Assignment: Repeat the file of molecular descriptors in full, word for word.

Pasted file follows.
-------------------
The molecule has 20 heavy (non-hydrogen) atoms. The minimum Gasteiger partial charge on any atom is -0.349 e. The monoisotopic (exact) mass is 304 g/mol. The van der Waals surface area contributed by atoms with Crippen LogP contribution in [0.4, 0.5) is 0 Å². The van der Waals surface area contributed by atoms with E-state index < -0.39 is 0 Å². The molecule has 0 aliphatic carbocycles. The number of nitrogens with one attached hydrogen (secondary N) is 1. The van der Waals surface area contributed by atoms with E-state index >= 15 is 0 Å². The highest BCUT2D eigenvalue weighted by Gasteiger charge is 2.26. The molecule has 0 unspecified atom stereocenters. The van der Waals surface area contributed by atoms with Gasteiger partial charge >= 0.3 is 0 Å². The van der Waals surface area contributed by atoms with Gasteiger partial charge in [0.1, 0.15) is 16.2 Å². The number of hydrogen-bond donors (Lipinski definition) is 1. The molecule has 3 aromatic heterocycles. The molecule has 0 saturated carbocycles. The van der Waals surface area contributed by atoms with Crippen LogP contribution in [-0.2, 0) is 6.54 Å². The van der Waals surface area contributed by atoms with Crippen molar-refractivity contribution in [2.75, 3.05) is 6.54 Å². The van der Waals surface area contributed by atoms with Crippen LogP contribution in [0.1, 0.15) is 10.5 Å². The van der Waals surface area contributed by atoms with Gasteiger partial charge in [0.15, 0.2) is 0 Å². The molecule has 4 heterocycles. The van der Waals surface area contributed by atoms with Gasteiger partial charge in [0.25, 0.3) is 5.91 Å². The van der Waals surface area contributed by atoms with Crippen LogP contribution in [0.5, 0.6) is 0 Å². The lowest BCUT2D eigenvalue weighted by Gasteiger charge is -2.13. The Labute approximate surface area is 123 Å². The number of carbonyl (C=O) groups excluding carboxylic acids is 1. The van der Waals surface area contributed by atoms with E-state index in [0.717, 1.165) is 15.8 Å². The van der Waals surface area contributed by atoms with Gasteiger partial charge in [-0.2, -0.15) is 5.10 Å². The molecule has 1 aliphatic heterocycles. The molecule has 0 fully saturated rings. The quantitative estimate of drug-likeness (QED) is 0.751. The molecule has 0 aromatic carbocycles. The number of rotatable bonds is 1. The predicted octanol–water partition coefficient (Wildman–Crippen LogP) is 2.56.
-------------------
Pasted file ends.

The molecule has 20 heavy (non-hydrogen) atoms. The minimum Gasteiger partial charge on any atom is -0.349 e. The monoisotopic (exact) mass is 304 g/mol. The van der Waals surface area contributed by atoms with Crippen LogP contribution in [0.4, 0.5) is 0 Å². The van der Waals surface area contributed by atoms with E-state index < -0.39 is 0 Å². The molecule has 0 aliphatic carbocycles. The number of nitrogens with one attached hydrogen (secondary N) is 1. The van der Waals surface area contributed by atoms with E-state index >= 15 is 0 Å². The highest BCUT2D eigenvalue weighted by Gasteiger charge is 2.26. The molecule has 0 unspecified atom stereocenters. The van der Waals surface area contributed by atoms with Gasteiger partial charge >= 0.3 is 0 Å². The van der Waals surface area contributed by atoms with Gasteiger partial charge in [0.1, 0.15) is 16.2 Å². The number of hydrogen-bond donors (Lipinski definition) is 1. The molecule has 3 aromatic heterocycles. The molecule has 0 saturated carbocycles. The van der Waals surface area contributed by atoms with Crippen LogP contribution in [-0.2, 0) is 6.54 Å². The van der Waals surface area contributed by atoms with Crippen molar-refractivity contribution in [2.75, 3.05) is 6.54 Å². The van der Waals surface area contributed by atoms with Crippen LogP contribution in [0.1, 0.15) is 10.5 Å². The van der Waals surface area contributed by atoms with Gasteiger partial charge in [0.15, 0.2) is 0 Å². The molecule has 4 heterocycles. The van der Waals surface area contributed by atoms with Gasteiger partial charge in [0.25, 0.3) is 5.91 Å². The van der Waals surface area contributed by atoms with Crippen LogP contribution in [0.5, 0.6) is 0 Å². The lowest BCUT2D eigenvalue weighted by Gasteiger charge is -2.13. The Labute approximate surface area is 123 Å². The number of carbonyl (C=O) groups excluding carboxylic acids is 1. The van der Waals surface area contributed by atoms with E-state index in [0.717, 1.165) is 15.8 Å². The van der Waals surface area contributed by atoms with Gasteiger partial charge in [-0.2, -0.15) is 5.10 Å². The molecule has 1 aliphatic heterocycles. The molecule has 0 fully saturated rings. The quantitative estimate of drug-likeness (QED) is 0.751. The molecule has 0 aromatic carbocycles. The number of rotatable bonds is 1. The predicted octanol–water partition coefficient (Wildman–Crippen LogP) is 2.56.